Having corretted that wrong Verbiest published a map of the world, as it was known in 1674, called the Kunyu Quantu. He oversaw the construction of an aqueduct, created star charts for the Kangxi Emperor and when there was a rebellion by the peoples of Southern China Verbiest designed, and oversaw construction of, 132 cannons for the imperial army. Weapons far superior to anything the Chinese had previously made, and he even designed a new type of carriage for them so they could be transported more efficiently. Bizarrely he received a commendation from the Pope, Pope Innocent XI for, "using profane science for the safety of the people".

   This imaginative man came up with better means or transportation of enormous blocks of stone and came up with a design of steam engine that could power ships, all before Newton, Fulton, Watt or Newcomen. 

   Ferdinand Verbiest never forgot his reason for being in China in the first place. Despite the negative reports of a few Christians regarding Verbiest’s development of the mission and his relationship with the Emperor (principally by Father Navarrete) Verbiest used his position to advance the cause of the Catholic Church in China. The accusations and counter claims came to the attention of Pope Innocent XI whose aforementioned letter to Verbiest had much appreciation of Father Verbiests accomplishments. This is from the Pope's letter of the 3rd of December 1681:-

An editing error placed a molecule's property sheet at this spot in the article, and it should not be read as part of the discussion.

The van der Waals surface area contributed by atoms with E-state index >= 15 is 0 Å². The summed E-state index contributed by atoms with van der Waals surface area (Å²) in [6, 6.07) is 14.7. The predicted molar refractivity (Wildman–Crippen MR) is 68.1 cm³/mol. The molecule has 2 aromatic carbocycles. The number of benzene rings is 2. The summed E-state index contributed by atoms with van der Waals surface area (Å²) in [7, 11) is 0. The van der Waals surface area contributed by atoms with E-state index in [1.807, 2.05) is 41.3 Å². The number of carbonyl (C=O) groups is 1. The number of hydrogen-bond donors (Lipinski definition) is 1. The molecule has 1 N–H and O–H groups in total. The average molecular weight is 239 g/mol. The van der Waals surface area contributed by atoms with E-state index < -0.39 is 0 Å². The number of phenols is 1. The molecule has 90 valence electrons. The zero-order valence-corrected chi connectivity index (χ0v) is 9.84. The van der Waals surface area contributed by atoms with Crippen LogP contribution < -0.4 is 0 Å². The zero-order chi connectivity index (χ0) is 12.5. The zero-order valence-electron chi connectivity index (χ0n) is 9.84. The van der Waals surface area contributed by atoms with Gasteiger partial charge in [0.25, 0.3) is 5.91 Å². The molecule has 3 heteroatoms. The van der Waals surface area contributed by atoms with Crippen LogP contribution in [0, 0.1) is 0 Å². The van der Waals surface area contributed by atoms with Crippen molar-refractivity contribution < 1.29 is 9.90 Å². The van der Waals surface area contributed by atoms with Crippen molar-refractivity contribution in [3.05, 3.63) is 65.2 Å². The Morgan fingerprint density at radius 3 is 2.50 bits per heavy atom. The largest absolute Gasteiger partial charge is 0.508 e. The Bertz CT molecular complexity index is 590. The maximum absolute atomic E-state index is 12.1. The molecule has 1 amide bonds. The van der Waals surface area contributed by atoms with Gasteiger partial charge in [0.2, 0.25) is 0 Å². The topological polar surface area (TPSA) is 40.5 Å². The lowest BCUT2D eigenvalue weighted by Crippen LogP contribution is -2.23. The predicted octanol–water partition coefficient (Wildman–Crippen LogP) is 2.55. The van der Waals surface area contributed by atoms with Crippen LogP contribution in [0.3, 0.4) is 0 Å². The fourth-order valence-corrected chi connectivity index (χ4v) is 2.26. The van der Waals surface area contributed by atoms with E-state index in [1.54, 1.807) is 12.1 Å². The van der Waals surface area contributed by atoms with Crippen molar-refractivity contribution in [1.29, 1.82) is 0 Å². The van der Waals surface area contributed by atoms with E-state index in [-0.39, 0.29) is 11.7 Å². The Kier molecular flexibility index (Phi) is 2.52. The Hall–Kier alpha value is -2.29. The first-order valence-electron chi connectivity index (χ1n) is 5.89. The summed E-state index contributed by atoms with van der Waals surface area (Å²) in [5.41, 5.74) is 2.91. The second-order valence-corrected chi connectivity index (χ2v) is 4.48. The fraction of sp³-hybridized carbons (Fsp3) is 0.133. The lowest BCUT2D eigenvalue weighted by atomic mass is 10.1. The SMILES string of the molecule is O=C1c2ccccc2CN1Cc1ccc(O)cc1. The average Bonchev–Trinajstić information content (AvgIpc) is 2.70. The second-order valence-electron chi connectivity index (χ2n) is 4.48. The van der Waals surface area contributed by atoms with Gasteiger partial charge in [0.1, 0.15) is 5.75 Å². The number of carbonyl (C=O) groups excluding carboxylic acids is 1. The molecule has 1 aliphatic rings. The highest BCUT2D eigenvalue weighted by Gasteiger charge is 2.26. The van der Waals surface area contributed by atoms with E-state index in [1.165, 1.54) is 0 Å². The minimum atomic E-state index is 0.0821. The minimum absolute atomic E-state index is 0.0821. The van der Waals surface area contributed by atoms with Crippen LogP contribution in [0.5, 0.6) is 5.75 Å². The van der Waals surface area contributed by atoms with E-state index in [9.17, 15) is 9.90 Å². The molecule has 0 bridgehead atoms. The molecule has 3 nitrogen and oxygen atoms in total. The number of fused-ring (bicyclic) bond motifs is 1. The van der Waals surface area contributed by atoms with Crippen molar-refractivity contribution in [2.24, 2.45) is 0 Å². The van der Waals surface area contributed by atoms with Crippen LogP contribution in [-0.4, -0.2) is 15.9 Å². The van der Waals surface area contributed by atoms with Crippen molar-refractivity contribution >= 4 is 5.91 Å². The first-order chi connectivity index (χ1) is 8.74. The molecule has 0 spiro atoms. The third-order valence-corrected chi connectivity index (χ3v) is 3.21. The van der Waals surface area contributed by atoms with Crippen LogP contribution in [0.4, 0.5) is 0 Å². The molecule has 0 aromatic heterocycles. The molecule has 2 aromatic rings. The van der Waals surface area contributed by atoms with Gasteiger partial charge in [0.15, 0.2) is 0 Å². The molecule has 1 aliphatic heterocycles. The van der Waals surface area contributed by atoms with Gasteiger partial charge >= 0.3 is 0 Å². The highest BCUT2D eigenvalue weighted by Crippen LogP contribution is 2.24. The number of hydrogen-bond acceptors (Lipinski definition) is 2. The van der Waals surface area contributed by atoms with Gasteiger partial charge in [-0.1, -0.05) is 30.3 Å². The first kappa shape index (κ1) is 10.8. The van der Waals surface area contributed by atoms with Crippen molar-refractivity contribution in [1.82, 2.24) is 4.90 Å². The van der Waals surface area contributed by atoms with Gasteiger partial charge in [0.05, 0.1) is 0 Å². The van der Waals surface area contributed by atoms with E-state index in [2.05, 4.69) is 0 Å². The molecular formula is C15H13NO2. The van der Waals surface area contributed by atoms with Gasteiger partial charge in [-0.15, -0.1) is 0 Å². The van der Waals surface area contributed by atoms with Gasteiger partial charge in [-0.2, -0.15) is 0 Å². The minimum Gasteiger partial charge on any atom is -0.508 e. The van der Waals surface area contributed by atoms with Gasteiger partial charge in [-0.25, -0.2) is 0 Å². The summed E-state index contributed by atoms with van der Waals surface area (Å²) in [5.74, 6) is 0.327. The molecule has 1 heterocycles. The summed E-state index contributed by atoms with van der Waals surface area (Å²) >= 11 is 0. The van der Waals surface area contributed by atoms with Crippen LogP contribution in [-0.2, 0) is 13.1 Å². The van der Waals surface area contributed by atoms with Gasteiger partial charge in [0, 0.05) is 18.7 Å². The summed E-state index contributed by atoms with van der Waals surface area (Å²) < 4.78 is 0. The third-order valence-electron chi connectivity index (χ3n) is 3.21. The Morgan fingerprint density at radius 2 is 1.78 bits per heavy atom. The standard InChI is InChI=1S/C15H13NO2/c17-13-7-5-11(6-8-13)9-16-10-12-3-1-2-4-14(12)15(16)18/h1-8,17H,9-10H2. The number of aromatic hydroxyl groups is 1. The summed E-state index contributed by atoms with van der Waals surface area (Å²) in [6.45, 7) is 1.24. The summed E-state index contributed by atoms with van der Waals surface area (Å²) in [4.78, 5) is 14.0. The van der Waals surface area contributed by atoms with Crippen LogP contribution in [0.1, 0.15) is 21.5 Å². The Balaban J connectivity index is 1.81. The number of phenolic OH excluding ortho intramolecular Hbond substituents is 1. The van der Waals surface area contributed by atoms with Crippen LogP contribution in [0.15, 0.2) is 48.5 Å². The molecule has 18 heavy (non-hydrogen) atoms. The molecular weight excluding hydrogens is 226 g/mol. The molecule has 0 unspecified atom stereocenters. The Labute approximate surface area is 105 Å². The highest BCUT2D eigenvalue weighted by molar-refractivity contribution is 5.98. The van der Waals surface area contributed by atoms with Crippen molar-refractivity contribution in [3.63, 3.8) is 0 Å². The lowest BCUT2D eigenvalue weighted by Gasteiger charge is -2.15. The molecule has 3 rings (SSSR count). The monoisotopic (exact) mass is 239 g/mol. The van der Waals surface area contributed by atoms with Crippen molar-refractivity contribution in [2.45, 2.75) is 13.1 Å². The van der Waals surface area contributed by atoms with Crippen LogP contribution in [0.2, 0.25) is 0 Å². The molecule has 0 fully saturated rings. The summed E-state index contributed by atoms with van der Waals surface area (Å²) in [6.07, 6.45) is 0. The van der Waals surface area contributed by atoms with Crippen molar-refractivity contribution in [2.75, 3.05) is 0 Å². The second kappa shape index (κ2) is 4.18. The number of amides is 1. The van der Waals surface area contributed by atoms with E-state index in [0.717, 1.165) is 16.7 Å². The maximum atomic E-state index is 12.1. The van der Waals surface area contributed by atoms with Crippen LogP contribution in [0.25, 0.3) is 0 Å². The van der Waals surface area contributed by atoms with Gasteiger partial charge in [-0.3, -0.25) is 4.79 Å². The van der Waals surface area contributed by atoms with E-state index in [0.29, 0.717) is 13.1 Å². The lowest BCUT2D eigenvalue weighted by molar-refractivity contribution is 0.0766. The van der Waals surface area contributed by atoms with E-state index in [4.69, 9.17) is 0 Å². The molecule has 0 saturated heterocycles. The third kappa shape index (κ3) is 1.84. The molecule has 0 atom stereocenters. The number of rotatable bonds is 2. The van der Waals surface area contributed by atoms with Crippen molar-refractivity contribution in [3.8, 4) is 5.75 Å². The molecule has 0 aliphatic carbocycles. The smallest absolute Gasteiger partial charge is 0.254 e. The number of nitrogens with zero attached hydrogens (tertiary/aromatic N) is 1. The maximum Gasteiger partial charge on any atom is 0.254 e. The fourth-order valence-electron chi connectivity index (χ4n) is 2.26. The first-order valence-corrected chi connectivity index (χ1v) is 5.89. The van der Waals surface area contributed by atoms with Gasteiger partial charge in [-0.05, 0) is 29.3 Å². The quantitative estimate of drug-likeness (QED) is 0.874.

"It has pleased us especially, to learn from your letter with what wisdom and seasonableness you have made use of the profane sciences for the salvation of the Chinese peoples and the advancement and benefit of the Christian faith: employing them to repel the false accusations and calumnies which have been heaped upon the Christian name, opening the way to that high degree of favour with the Chinese king and his advisers, which has obtained both that you yourself should be delivered from the harsh persecutions which you have long endured with the greatest courage, and the power to recall your fellow-missionaries from exile and to restore to religion not only its former liberty and splendour, but to inspire it with the hope of daily progress.”

   As a part of his work for the Church Verbiest wrote many books for the Chinese Christians. One of these was a book called Kiao-li-siang-kiai, giving them a fundamental statement of what it means to be a Christian. Further help was given when he translated the Missal into Mandarin, sending a copy, printed in China, to the Pope. Verbiest wrote a handbook of astronomy consisting of 32 volumes which also contained many of his ideas, experiments and hypothesis in a now famous book known as the Astronomia Europea. To further the cause of East-West communication he wrote a book on Chinese grammar, turned out to be handy for the Chinese too!

   Over the course of his life the body of Ferdinand Verbiest’s writing resulted in over thirty books, some of them consisting of large amounts numbers of volumes in their own right.

    Being a skilled linguist, fluent in five languages, Verbiest was a great help in negotiating between the Chinese and other countries and organisations. One of the most important occurrences was when a Russian delegation came to Peking to negotiate and fix the Russo-Chinese borders officially.

   Verbiest’s role as a translator also gave him the opportunity obtain information from the Russians about land routes through Siberia. He was attempting to find other routes Jesuit missionaries might be to use to get to China rather than by going by sea.  Ever looking ways to further the Churches cause.

   With his positions and friendship with the Emperor Verbiest was frequently at the palace and often accompanied the Emperor on his many expeditions throughout the Empire. In short, there wasn’t much going on that Verbiest didn’t know about.